Friday, February 22, 2013

John Pollock’s “The Apostle”

I mentioned a couple of weeks ago that I had been rediscovering an old love for early church history. A few short years after I’d become a Christian, I enrolled in extension classes at our church in Houston, and ended up taking courses in Old Testament History, New Testament History, and Bible Study Methods.

It was in the New Testament Survey course that our teacher (one of the church pastors and a full-fledged professor)  mentioned some of the 19th century scholars who had had such an influence on our understanding of church history, including the German Adolf von Harnack on the “new” or “higher” criticism side and Sir William Ramsay on the traditional side. I found Ramsey to be of interest for two reasons – he had set out to undertake field research to prove the New Testament wrong, but became a convinced Christian as a result. And several of his books had been reprinted in the early 1970s in paperback, and were accessible through Christian Book Distributors.

Reading Ramsey’s works is to take a journey to New Testament times. History came very much alive with his words and narrative style. His style is not unlike that of John Pollock, author of The Apostle: A Life of Paul.

In addition to this biography of Paul, Pollock has written biographies of Hudson Taylor, William Wilberforce, and John Wesley. He’s also the author of The Master: A Life of Christ and is Billy Graham’s official biographer.

First published in 1969, The Apostle was revised and republished in 2012. While it has the narrative style of a novel, it is not that at all. It reads like a wonderful story, or series of stories based on the Book of Acts and Paul’s letters as well as extensive research into this period of Roman and early Christian history.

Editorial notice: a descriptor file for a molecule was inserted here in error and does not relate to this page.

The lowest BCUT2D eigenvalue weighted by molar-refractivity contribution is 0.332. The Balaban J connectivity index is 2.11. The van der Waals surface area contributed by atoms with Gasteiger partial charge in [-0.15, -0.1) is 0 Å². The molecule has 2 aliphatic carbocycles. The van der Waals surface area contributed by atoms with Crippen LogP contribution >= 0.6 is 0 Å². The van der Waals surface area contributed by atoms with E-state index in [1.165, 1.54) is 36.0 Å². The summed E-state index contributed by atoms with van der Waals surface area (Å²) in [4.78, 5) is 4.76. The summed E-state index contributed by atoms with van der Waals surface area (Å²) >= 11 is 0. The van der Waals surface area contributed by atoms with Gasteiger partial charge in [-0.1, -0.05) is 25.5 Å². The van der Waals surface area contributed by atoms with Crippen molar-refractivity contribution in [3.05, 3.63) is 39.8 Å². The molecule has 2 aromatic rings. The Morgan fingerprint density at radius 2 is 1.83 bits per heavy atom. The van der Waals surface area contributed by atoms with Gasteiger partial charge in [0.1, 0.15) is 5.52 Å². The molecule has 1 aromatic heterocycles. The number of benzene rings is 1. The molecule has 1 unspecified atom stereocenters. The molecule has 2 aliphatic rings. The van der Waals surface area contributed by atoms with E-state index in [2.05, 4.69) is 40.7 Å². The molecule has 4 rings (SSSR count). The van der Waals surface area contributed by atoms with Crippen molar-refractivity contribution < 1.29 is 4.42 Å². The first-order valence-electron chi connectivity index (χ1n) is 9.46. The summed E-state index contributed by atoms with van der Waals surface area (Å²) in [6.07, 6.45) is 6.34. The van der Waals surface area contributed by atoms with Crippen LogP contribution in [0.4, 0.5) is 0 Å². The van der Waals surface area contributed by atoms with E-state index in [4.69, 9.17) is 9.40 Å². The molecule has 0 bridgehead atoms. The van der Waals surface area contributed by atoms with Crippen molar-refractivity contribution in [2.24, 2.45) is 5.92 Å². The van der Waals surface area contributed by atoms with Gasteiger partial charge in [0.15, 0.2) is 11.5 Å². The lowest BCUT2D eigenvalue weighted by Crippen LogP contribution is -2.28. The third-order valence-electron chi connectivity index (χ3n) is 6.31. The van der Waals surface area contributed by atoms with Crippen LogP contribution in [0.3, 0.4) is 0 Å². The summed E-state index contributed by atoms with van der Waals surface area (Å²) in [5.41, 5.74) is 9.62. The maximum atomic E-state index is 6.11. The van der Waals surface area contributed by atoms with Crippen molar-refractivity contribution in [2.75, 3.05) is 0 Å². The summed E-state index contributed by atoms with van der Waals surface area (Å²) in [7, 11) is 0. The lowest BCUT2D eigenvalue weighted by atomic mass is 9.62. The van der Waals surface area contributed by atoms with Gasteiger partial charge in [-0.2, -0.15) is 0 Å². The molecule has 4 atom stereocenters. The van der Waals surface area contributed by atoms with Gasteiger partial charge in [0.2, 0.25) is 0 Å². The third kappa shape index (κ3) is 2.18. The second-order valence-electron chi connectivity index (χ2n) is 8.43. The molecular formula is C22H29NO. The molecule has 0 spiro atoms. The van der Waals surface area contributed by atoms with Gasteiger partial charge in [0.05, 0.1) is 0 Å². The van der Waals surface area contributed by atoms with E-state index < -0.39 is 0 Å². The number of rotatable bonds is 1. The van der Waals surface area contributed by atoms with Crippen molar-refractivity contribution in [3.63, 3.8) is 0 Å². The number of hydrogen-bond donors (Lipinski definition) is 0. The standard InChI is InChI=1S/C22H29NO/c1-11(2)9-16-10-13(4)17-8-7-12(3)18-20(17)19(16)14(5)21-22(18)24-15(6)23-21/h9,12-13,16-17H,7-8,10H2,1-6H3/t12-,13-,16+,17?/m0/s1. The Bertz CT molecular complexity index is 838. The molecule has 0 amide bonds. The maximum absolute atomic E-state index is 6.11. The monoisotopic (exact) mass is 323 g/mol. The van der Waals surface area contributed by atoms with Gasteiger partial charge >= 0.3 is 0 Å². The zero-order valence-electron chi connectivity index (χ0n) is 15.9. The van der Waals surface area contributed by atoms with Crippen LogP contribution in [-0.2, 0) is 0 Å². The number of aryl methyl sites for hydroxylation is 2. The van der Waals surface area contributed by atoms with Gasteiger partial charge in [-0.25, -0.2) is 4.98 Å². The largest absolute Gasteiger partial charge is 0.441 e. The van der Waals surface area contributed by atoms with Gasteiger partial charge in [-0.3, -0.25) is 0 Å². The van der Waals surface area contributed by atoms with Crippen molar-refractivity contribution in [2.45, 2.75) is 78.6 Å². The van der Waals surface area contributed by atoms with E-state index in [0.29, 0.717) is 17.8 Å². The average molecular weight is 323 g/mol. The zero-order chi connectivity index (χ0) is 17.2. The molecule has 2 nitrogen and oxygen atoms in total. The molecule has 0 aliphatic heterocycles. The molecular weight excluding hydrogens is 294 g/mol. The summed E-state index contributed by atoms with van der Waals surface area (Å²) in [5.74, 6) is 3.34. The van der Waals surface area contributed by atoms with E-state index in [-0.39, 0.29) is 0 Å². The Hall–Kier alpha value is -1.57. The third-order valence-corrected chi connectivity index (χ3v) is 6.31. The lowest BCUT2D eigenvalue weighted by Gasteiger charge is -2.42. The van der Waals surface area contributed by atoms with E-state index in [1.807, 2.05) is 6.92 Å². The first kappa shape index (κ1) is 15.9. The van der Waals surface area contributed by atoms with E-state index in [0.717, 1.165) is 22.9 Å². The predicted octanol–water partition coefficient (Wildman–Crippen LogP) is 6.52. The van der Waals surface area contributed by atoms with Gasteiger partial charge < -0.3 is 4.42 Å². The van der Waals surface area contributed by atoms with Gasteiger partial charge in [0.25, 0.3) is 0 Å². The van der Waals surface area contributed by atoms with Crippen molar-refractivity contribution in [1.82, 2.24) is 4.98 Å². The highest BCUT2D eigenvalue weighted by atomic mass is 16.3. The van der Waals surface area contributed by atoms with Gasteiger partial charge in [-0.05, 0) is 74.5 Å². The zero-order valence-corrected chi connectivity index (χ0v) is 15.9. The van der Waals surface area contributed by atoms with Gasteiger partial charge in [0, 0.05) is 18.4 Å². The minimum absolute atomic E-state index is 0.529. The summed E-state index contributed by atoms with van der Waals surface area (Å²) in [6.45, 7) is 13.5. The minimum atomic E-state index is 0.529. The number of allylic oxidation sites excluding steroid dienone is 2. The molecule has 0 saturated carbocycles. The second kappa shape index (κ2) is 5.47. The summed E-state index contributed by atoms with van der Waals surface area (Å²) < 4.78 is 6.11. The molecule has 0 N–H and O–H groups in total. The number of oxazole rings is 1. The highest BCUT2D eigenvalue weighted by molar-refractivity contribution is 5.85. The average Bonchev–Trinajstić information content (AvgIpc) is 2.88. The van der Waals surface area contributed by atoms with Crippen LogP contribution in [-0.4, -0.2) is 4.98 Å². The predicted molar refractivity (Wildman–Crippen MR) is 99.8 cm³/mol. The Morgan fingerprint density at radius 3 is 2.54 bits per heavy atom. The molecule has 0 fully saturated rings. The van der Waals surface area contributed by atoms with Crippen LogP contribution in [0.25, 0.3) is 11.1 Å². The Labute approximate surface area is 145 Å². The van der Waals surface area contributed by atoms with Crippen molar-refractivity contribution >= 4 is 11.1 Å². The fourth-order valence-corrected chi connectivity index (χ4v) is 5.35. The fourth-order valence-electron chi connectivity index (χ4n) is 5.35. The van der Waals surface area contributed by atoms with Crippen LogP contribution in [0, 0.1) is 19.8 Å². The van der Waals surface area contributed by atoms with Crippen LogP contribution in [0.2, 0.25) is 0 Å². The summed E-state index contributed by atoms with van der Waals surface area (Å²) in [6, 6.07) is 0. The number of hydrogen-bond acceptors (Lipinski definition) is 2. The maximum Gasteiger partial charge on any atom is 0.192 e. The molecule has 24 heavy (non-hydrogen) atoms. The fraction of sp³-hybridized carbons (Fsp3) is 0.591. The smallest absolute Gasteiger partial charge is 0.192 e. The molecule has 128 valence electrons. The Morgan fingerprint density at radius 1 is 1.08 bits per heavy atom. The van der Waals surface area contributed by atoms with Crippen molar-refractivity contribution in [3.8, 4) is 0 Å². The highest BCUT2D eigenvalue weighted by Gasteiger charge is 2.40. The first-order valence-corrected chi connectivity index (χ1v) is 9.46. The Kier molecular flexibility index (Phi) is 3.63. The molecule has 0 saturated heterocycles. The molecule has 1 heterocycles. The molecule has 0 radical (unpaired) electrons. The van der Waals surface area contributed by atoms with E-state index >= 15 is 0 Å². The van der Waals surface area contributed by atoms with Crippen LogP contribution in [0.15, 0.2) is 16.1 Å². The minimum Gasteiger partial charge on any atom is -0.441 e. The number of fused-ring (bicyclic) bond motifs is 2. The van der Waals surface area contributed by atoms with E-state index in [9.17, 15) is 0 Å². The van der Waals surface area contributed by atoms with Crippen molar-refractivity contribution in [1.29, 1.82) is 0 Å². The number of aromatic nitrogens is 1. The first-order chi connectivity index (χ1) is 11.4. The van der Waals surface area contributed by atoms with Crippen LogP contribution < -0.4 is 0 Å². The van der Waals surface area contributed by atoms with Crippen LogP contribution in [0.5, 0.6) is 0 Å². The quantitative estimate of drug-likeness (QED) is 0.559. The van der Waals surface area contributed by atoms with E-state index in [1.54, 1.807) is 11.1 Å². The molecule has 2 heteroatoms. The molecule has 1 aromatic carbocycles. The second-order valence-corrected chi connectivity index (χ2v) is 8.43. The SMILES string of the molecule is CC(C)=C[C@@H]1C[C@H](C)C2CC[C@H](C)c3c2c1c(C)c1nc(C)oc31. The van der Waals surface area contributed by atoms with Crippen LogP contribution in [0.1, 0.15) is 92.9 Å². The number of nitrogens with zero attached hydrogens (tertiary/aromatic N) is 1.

What I also like is that where Pollock speculates because the sources are silent, he tells the reader that it’s speculation, even if well founded and well reasoned.

In Pollock’s hands, Paul comes alive, a man of flesh and blood who was completely overwhelmed and changed forever on the road to Damascus, a man who knew what he had been called to do, and who experienced everything from physical and emotional torment to wonderful joy. And the reader gets to join Paul as he is secretly removed from Damascus, walk the streets of Ephesus and Corinth, experienced the storm and shipwreck on Malta, and eventually find himself in Rome.

And the biography has depth, providing details on references to Paul being bowlegged (and why) to how imperial politics and the death of the Emperor Claudius affected Paul’s activities in Ephesus. The reader is also a first-hand observer of Paul writing his letters, who was there, what the immediate context was, and so much more.

Pollock tells a wonderful story, and he tells it well.

1 comment:

Mary Sayler said...

Interesting article, Glynn, and excellent timing. Just last night, TV commentators discussed 3 movies up for Oscars this week and wondered how real those “real stories” are. Sifting facts is one thing but inventing new ones another! No matter how Hollywood does it though, I'm pleased to hear you say: “What I also like is that where Pollock speculates because the sources are silent, he tells the reader that it’s speculation, even if well founded and well reasoned.” Big difference ! Thanks, and may truth be told.